• Spider-Man 2 is based upon the movie, but adds loads of characters and villains that would never have made it into the film due to time (e.g. Black Cat, Shocker, Rhino). Fans liked it. The first installment did this as well, probably the most noteworthy was that the burglar who shot uncle Ben turned out the be the gang leader of a gang called the Skulls so you had to go and beat them up first before you could find out where the shooter was.
    • The game of Spider-Man 3 continues the tradition: as well as the New Goblin, Sandman and Venom from the movie, the game introduces villains such as Lizard, Kingpin, and Kraven.
  • All of the Lego Adaptation Games like to do this.
  • In GoldenEye (1997), several levels take place in the nine-year gap between the opening sequence and the proper beginning of the film. This includes Bond visiting a nuclear silo (and seeing Ouromov) and visiting the incomplete Severnaya bunker. Later on, near the end of the game, Bond also pursues Alec Trevelyan through a series of flooded caverns as the villain runs towards the control centre antenna.
  • In the N64 adaptation of The World Is Not Enough, there was a subway sequence with a bomb threat that was not featured in the film (set between the boat chase and "Cigar Girl"'s suicide), among other additions, such as getting a full chase level out of a scene that lasts ten seconds in the movie.
  • Like the film, the video game of The Haunted Mansion had to build a brand new backstory for the mansion, including a backstory for Madame Leota.
  • In The Lord of the Rings Online Turbine has been forced to do this in order to make an MMO out of Tolkien's work. More specifically it gives more back story to the events taking place outside of The Fellowship's journey. Most of these take place immediately before and during the events depicted in The Lord of the Rings, but they occasionally give flashbacks taking place well before.
    • An SNES version of Lord of the Rings had lots of this as well, but done very poorly. First you had to assemble the party of four Hobbits (Pippin and Merrin separate), and find old Gaffer's glasses in a cave west of the Shire, otherwise Samgee wouldn't join. Then several hours later, you had to find 12 talismans otherwise you couldn't get through some tombs that were never in the book...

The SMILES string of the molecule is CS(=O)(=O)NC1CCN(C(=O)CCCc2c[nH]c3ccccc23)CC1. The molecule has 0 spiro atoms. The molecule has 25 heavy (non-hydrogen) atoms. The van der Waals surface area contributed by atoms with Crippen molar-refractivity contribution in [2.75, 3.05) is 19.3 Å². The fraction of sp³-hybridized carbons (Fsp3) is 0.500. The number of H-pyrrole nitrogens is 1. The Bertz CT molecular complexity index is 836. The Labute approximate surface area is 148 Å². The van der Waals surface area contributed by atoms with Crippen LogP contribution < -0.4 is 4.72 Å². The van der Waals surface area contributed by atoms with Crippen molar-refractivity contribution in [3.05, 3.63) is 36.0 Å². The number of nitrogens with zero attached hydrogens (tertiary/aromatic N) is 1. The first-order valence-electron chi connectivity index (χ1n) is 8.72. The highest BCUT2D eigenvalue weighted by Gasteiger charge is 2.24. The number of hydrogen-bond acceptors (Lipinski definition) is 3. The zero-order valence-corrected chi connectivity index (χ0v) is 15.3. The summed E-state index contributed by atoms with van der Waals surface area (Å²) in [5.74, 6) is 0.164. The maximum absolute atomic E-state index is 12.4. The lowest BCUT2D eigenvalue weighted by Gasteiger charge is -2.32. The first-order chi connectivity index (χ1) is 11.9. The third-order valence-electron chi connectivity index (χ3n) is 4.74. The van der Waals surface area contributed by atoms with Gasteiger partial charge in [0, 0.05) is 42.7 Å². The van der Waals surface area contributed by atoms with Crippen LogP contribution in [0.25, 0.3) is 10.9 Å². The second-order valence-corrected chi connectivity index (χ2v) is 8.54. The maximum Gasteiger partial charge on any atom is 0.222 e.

• This was such a factor in Middle-earth: Shadow of Mordor and its sequel that many diehard Tolkien fans dropped it despite the popularity of the games. Notable points of contension include the use of previously unseen wildlife, the alternate timeline of Minas Ithal falling after the death of Helm Hammerhand instead of well before, and the identity of a few ringwraiths notably Isildur, who is supplanted by Talion himself before the War of the Ring, and the two ringwraith "sisters" seen in the Blade of Galadriel DLC.
  • The console ports of Return to Castle Wolfenstein have a prologue mission set in Egypt, not found in the PC version.
  • The SNES port of Prince of Persia added many new levels and traps, as well as boss battles.
  • The PS2 version of Splinter Cell has an additional mission at a nuclear power plant, to make up for the system's graphical limitations. This causes a minor plot hole in the other versions, which still act as though the mission happened, leaving players confused about some "missing Americium-239" Lambert freaks out over.
  • Iron Tank, the NES adaptation of SNK's TNK III, was greatly expanded from its arcade counterpart, with branching paths, bosses, new enemies and weapons, and plenty of Engrish dialogue ("Watch out, use radar, gigantic enemy objects up ahead!"). In fact, most NES adaptations of arcade games did this, making up for the severe technical shortcomings of the time with additional content. Sometimes they ended up being completely different from their predecessors, and sometimes even surpassed the original in gamers' memories (Bionic Commando, Ninja Gaiden, and Rygar being prime examples of the latter).